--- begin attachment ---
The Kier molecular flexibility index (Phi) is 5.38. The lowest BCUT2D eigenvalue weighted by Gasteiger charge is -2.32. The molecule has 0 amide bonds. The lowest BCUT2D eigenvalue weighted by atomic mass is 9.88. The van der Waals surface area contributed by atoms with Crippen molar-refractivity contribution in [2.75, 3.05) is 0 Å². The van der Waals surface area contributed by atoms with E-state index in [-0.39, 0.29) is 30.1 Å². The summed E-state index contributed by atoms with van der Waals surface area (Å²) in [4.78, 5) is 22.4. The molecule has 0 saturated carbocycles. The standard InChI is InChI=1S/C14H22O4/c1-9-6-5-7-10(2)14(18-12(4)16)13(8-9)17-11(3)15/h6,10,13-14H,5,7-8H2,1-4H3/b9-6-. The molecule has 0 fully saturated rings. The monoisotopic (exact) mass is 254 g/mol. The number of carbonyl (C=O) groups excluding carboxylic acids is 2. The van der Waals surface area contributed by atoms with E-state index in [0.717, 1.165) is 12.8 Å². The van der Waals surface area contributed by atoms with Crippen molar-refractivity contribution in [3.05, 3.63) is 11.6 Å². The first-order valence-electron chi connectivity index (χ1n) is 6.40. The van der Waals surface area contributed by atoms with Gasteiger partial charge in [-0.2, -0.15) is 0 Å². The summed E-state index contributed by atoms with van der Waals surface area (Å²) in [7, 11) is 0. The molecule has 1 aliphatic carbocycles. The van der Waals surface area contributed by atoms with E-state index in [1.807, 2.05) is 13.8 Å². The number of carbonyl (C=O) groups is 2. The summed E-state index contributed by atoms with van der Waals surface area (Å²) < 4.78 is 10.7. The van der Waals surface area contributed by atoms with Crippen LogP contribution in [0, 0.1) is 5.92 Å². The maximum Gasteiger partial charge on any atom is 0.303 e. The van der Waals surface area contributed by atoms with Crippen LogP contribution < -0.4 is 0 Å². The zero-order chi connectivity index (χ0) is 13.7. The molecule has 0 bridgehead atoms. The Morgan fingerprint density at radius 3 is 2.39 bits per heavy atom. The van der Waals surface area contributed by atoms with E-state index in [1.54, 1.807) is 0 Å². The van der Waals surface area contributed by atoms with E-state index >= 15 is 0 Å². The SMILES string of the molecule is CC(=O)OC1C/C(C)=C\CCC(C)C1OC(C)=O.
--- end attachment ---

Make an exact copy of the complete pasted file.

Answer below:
The Kier molecular flexibility index (Phi) is 5.38. The lowest BCUT2D eigenvalue weighted by Gasteiger charge is -2.32. The molecule has 0 amide bonds. The lowest BCUT2D eigenvalue weighted by atomic mass is 9.88. The van der Waals surface area contributed by atoms with Crippen molar-refractivity contribution in [2.75, 3.05) is 0 Å². The van der Waals surface area contributed by atoms with E-state index in [-0.39, 0.29) is 30.1 Å². The summed E-state index contributed by atoms with van der Waals surface area (Å²) in [4.78, 5) is 22.4. The molecule has 0 saturated carbocycles. The standard InChI is InChI=1S/C14H22O4/c1-9-6-5-7-10(2)14(18-12(4)16)13(8-9)17-11(3)15/h6,10,13-14H,5,7-8H2,1-4H3/b9-6-. The molecule has 0 fully saturated rings. The monoisotopic (exact) mass is 254 g/mol. The number of carbonyl (C=O) groups excluding carboxylic acids is 2. The van der Waals surface area contributed by atoms with E-state index in [0.717, 1.165) is 12.8 Å². The van der Waals surface area contributed by atoms with Crippen molar-refractivity contribution in [3.05, 3.63) is 11.6 Å². The first-order valence-electron chi connectivity index (χ1n) is 6.40. The van der Waals surface area contributed by atoms with Gasteiger partial charge in [-0.2, -0.15) is 0 Å². The summed E-state index contributed by atoms with van der Waals surface area (Å²) in [7, 11) is 0. The molecule has 1 aliphatic carbocycles. The van der Waals surface area contributed by atoms with E-state index in [1.807, 2.05) is 13.8 Å². The number of carbonyl (C=O) groups is 2. The summed E-state index contributed by atoms with van der Waals surface area (Å²) < 4.78 is 10.7. The van der Waals surface area contributed by atoms with Crippen LogP contribution in [0, 0.1) is 5.92 Å². The maximum Gasteiger partial charge on any atom is 0.303 e. The van der Waals surface area contributed by atoms with Crippen LogP contribution < -0.4 is 0 Å². The zero-order chi connectivity index (χ0) is 13.7. The molecule has 0 bridgehead atoms. The Morgan fingerprint density at radius 3 is 2.39 bits per heavy atom. The van der Waals surface area contributed by atoms with E-state index in [1.54, 1.807) is 0 Å². The van der Waals surface area contributed by atoms with E-state index >= 15 is 0 Å². The SMILES string of the molecule is CC(=O)OC1C/C(C)=C\CCC(C)C1OC(C)=O.